‘You buy from me? You buy from me…’
That phrase has entered our vocabulary since my photographer-husband, Gordon and I, made a recent trip to Sapa in the far north of Vietnam.
There is a ‘frontier town’ feel to the place. You can be shopping for the finest silk dresses or heritage silver jewellery, then step outside and see water buffalos strolling up the centre of the steep main street, with the traffic simply making way for them to pass.
The town has a wide range of restaurants and cafes, some serving Italian fare, catering for what has become a major industry here – tourism. It’s like a ski village without the snow, although the climate is a little cooler because of the elevation – around 1600 metres.
Actually it’s more like a ski-village without the snow but with touts, as you can hardly move for women in colourful local dress, each laden with a basket on her back, crammed with handcraft. Often there’s a baby wrapped on to them too. They are so intent on selling their cross-stitched, hand-loomed goods that I bought a cushion cover from one after much persistence (hers). Later, when I looked carefully I discovered it was uneven and smelled strongly of the open fire by which she must have stitched it during the long cold evenings.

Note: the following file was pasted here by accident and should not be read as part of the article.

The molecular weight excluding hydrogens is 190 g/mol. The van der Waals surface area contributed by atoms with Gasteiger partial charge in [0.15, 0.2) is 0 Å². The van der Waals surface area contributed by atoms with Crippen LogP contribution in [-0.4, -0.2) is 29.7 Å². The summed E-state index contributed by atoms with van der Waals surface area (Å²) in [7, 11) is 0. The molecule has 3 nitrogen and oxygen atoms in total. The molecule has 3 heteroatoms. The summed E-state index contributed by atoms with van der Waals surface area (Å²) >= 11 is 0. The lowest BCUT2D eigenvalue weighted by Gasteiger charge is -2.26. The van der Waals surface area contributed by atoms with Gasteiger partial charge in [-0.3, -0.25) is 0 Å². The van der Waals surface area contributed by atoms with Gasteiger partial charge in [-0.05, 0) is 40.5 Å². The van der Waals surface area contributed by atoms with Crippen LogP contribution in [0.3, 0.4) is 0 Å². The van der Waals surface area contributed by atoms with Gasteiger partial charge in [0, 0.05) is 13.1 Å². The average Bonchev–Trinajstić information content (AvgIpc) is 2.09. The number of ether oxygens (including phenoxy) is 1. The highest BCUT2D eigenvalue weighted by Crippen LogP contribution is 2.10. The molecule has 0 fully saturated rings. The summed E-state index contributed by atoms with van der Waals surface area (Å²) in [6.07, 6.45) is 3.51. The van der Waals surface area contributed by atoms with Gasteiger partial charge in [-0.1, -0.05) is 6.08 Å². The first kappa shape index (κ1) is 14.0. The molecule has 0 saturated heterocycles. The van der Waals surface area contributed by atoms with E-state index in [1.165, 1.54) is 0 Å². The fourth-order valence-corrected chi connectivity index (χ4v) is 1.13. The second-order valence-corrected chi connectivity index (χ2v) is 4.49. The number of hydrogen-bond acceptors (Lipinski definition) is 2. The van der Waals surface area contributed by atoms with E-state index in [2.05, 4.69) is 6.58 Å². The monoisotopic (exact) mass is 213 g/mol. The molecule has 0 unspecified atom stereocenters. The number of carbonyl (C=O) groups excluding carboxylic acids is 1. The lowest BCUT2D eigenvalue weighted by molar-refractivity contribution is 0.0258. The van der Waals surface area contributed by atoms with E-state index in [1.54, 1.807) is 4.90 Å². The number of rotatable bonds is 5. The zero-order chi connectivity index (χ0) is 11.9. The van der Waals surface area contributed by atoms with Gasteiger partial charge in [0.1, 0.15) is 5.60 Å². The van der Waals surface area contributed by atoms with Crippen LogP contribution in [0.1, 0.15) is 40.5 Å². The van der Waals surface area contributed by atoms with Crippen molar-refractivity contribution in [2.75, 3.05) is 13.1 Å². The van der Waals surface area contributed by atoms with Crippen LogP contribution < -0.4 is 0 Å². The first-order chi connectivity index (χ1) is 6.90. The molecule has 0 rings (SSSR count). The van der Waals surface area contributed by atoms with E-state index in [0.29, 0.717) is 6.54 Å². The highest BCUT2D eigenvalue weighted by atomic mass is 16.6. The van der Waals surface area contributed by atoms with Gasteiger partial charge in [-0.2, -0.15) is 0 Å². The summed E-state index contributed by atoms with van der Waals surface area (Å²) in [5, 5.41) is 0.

On our second day in the hill country we hiked to a local village. While the distance was only a few kilometres, the trail was greasy and slippery as we descended into the valley (OK, I admit, I did some of it skidding on my backside). At every turn there was yet another view of rice paddies and terraces, misting away into the distance.
We clambered over log bridges, skirted a quarry and for a while walked with a band of little children who chanted over and over: ‘You buy from me? You buy from me….’, the last word descending downwards, developing into a little pout. They wanted to sell us bookmarks and bracelets, anything we would take, and were relentless in their sales pitch.
They needn’t have worried, though – after all, we’d already ‘bought’ the whole concept of this scenic slice of another age and culture.
What is the most remote place you have visited?
Check out more of Sally’s travel writing here.